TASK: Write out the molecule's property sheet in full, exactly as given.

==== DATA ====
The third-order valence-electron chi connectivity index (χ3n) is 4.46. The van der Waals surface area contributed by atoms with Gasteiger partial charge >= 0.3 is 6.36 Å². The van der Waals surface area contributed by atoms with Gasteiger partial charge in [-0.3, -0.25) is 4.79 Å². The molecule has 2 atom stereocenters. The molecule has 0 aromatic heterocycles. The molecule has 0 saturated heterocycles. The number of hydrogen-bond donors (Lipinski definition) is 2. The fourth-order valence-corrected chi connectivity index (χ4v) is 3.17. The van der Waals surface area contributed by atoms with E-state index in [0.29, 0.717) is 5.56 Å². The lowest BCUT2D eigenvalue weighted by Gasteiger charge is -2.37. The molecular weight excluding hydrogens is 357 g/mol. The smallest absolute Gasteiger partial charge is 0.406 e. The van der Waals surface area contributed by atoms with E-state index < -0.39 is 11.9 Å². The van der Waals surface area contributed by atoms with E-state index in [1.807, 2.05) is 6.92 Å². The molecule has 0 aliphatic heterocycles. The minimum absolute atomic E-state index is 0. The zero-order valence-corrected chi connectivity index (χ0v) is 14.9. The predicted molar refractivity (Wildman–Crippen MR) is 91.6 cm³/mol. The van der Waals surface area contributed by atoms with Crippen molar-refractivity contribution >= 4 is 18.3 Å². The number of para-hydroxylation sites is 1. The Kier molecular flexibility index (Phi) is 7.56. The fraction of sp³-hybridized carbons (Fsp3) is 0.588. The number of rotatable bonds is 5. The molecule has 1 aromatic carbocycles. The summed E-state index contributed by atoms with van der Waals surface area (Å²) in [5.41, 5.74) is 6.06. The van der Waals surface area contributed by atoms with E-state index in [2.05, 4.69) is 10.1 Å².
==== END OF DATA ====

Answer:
The third-order valence-electron chi connectivity index (χ3n) is 4.46. The van der Waals surface area contributed by atoms with Gasteiger partial charge >= 0.3 is 6.36 Å². The van der Waals surface area contributed by atoms with Gasteiger partial charge in [-0.3, -0.25) is 4.79 Å². The molecule has 2 atom stereocenters. The molecule has 0 aromatic heterocycles. The molecule has 0 saturated heterocycles. The number of hydrogen-bond donors (Lipinski definition) is 2. The fourth-order valence-corrected chi connectivity index (χ4v) is 3.17. The van der Waals surface area contributed by atoms with E-state index in [0.29, 0.717) is 5.56 Å². The lowest BCUT2D eigenvalue weighted by Gasteiger charge is -2.37. The molecular weight excluding hydrogens is 357 g/mol. The smallest absolute Gasteiger partial charge is 0.406 e. The van der Waals surface area contributed by atoms with E-state index < -0.39 is 11.9 Å². The van der Waals surface area contributed by atoms with E-state index in [1.807, 2.05) is 6.92 Å². The molecule has 0 aliphatic heterocycles. The minimum absolute atomic E-state index is 0. The zero-order valence-corrected chi connectivity index (χ0v) is 14.9. The predicted molar refractivity (Wildman–Crippen MR) is 91.6 cm³/mol. The van der Waals surface area contributed by atoms with Crippen molar-refractivity contribution >= 4 is 18.3 Å². The number of para-hydroxylation sites is 1. The Kier molecular flexibility index (Phi) is 7.56. The fraction of sp³-hybridized carbons (Fsp3) is 0.588. The number of rotatable bonds is 5. The molecule has 1 aromatic carbocycles. The summed E-state index contributed by atoms with van der Waals surface area (Å²) in [5.41, 5.74) is 6.06. The van der Waals surface area contributed by atoms with E-state index in [2.05, 4.69) is 10.1 Å².